It is fairly common knowledge that when one becomes pregnant or a parent, unsolicited advice suddenly pops up from every corner of one’s life. In many ways, it seems to me a sign of solidarity, a sort of welcoming in that experienced moms do for the uninitiated. I’ve gotten some really excellent solicited and unsolicited advice since I’ve been pregnant. I do admit that I’m the sort of person who likes to think she knows everything, and if she doesn’t, can research it to death until she does. But I have accepted that that is not always possible with pregnancy, so I enjoy the help along the way from those who are walking this path ahead of me. It’s comforting. Even when the advice is bad or simply doesn’t apply to me, I still appreciate the intent behind it. It’s an age old practice to pass this pregnancy and motherhood lore on, and I honor that.
But there is also something I’ve noticed happening amongst some moms that is not so helpful and not so much in the spirit of solidarity. Let me try to explain with a recent example:
Yesterday, on Facebook, I complained on my status that I hoped one day to be able to taste things and breathe through my nose again. I’ve been pretty sick with this cold. I haven’t slept much, and I’ve been rather miserable, so it’s fairly natural–complainer that I am– that I would say something. Well, an old college acquaintance of mine (who has a toddler) commented to say, “Yeah, good luck with that. You’re going to be wanting lots of things back…” Now, here’s the thing: I think she thinks she’s being funny, and I believe she thinks she’s warning me about the selflessness of motherhood, but comments like these are not helpful. It’s not the first I’ve heard one of these. In fact, there’s this subset of the mommy club that seems to take pleasure in making sure new and aspiring members know just how miserable motherhood is. “Oh just you wait!” said with a mildly bitter tone, is a phrase I hear all too often from these moms. It’s disheartening.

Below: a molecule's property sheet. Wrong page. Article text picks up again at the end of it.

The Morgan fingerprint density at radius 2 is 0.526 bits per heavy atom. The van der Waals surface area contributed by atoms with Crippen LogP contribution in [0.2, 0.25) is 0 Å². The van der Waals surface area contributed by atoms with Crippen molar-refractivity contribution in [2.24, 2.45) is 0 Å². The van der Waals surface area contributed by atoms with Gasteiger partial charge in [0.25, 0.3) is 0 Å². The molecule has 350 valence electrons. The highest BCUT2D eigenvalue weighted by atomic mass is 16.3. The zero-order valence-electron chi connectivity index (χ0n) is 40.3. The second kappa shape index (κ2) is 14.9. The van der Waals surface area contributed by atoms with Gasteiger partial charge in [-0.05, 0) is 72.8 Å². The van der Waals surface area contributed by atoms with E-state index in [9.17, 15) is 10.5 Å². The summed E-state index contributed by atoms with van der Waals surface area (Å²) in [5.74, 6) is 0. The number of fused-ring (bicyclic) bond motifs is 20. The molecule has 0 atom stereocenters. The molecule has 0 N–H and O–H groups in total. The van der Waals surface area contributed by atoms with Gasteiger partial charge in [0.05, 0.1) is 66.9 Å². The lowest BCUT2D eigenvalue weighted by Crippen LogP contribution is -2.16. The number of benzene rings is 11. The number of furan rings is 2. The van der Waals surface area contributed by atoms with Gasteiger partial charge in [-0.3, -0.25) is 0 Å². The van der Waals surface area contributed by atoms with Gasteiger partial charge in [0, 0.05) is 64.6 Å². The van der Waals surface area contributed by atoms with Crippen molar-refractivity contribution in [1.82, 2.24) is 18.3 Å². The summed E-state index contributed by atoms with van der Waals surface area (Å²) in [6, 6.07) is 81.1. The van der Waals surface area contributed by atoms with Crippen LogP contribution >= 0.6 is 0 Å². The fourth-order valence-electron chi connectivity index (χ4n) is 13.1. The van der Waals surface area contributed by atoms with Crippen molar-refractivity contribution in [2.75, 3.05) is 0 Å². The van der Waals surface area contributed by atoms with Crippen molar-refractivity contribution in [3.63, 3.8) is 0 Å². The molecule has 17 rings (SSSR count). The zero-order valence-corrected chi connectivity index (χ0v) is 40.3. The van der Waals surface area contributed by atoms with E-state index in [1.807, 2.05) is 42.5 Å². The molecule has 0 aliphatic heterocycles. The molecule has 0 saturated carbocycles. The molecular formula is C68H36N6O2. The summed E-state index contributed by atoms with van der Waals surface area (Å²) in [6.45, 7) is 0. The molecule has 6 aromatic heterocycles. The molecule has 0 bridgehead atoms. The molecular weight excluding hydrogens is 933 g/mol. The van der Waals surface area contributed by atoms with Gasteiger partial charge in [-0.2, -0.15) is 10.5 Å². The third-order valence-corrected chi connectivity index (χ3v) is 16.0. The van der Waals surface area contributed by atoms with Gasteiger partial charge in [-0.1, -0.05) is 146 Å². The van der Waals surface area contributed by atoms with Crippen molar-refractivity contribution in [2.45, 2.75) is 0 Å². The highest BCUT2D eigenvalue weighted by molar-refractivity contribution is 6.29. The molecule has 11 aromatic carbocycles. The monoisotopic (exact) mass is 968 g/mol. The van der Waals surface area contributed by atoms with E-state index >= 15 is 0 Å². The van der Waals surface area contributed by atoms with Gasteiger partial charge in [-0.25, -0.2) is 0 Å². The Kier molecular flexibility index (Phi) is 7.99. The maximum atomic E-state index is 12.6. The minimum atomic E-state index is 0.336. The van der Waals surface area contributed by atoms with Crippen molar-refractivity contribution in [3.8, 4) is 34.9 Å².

When I look at our beautiful blog community, I see a whole bunch of women who support one another, offer advice respectfully, and tend not to throw newbies’ naïveté in their faces. However, the “Just you wait” subset of the mommy club does just that, and it seems to be their response any time a mom-to-be has even the most legitimate of complaints. I don’t know where it comes from, but it’s not helpful, not at all. I can’t imagine telling a newly pregnant woman who is puking up everything she eats that this is only the beginning and that she has so much more misery in store. What does this do for her? What provokes some women to do this? And why, oh, why can’t we women support one another?
Maybe for some women it’s a matter of competition. Who can be the most miserable? Who is the wisest, most experienced mother of them all? Who has lost her sense of self the most in her children? Or maybe it’s something else. I know the woman in the example above has always been socially awkward, and I’ve noticed that other particularly socially awkward friends have said similar things, but I don’t think that’s the extent of it. Maybe it’s a little like joining a sorority, and while you’re pledging, you have to expect to be treated like crap and led through some ugly initiation rituals by some of the mommy club members, while others take you by the hand and leadyou into the sisterhood a little more graciously. Or maybe it’s a way of reminding those of us still on this journey that we’re not card-carrying mommy club members yet, that we ought not get too big for our britches. Maybe I’m taking this too far.
I think I’m writing this more than anything so that I don’t do this, so that I don’t become that woman who makes prospective moms feel like they know nothing about the journey they’re embarking on, or who seeks to be the party pooper any time someone gets excited about her ideas about motherhood. Frankly, most of us don’t know what it will be like until we get there. That is not to say, however, that when we do get there, we suddenly know what every other mother will experience either. I just wish more people were mindful of this.
I am so grateful that here, writing this blog, I’m surrounded by so many who are mindful and conscious and gracious. This journey is a hard one, and I’m learning that having the support of a tribe of moms, moms-to-be, and childless moms is the best tool a woman can have to help her through it.